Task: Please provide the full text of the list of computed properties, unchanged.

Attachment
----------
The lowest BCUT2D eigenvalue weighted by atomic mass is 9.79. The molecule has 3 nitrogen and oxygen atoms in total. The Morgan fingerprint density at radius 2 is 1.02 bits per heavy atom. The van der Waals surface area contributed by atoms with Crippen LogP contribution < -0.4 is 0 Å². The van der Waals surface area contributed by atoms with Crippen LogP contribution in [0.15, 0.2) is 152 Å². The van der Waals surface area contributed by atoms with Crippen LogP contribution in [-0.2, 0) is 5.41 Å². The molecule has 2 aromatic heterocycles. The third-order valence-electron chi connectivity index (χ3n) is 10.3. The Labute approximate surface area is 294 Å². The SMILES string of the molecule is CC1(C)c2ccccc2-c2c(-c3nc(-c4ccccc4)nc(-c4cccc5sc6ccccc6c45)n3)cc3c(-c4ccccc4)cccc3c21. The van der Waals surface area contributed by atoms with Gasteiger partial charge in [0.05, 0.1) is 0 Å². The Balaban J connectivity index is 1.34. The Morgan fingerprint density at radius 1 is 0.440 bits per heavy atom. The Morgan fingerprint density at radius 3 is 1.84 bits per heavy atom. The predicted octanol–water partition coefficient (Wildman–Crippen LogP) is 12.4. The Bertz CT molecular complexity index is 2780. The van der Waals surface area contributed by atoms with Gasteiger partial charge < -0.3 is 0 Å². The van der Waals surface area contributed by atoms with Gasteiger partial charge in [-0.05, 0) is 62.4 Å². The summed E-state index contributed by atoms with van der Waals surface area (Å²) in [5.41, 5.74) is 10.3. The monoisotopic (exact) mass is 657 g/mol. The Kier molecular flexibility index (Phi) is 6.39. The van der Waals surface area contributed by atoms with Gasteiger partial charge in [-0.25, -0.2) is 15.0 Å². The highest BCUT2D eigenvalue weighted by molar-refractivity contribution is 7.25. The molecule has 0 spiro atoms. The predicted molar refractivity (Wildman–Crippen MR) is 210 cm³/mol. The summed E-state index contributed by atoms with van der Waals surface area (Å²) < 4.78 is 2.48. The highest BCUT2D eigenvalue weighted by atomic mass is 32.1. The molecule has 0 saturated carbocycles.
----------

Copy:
The lowest BCUT2D eigenvalue weighted by atomic mass is 9.79. The molecule has 3 nitrogen and oxygen atoms in total. The Morgan fingerprint density at radius 2 is 1.02 bits per heavy atom. The van der Waals surface area contributed by atoms with Crippen LogP contribution < -0.4 is 0 Å². The van der Waals surface area contributed by atoms with Crippen LogP contribution in [0.15, 0.2) is 152 Å². The van der Waals surface area contributed by atoms with Crippen LogP contribution in [-0.2, 0) is 5.41 Å². The molecule has 2 aromatic heterocycles. The third-order valence-electron chi connectivity index (χ3n) is 10.3. The Labute approximate surface area is 294 Å². The SMILES string of the molecule is CC1(C)c2ccccc2-c2c(-c3nc(-c4ccccc4)nc(-c4cccc5sc6ccccc6c45)n3)cc3c(-c4ccccc4)cccc3c21. The van der Waals surface area contributed by atoms with Gasteiger partial charge in [0.05, 0.1) is 0 Å². The Balaban J connectivity index is 1.34. The Morgan fingerprint density at radius 1 is 0.440 bits per heavy atom. The Morgan fingerprint density at radius 3 is 1.84 bits per heavy atom. The predicted octanol–water partition coefficient (Wildman–Crippen LogP) is 12.4. The Bertz CT molecular complexity index is 2780. The van der Waals surface area contributed by atoms with Gasteiger partial charge < -0.3 is 0 Å². The van der Waals surface area contributed by atoms with Gasteiger partial charge in [-0.05, 0) is 62.4 Å². The summed E-state index contributed by atoms with van der Waals surface area (Å²) in [5.41, 5.74) is 10.3. The monoisotopic (exact) mass is 657 g/mol. The Kier molecular flexibility index (Phi) is 6.39. The van der Waals surface area contributed by atoms with Gasteiger partial charge in [-0.25, -0.2) is 15.0 Å². The highest BCUT2D eigenvalue weighted by molar-refractivity contribution is 7.25. The molecule has 0 spiro atoms. The predicted molar refractivity (Wildman–Crippen MR) is 210 cm³/mol. The summed E-state index contributed by atoms with van der Waals surface area (Å²) < 4.78 is 2.48. The highest BCUT2D eigenvalue weighted by atomic mass is 32.1. The molecule has 0 saturated carbocycles.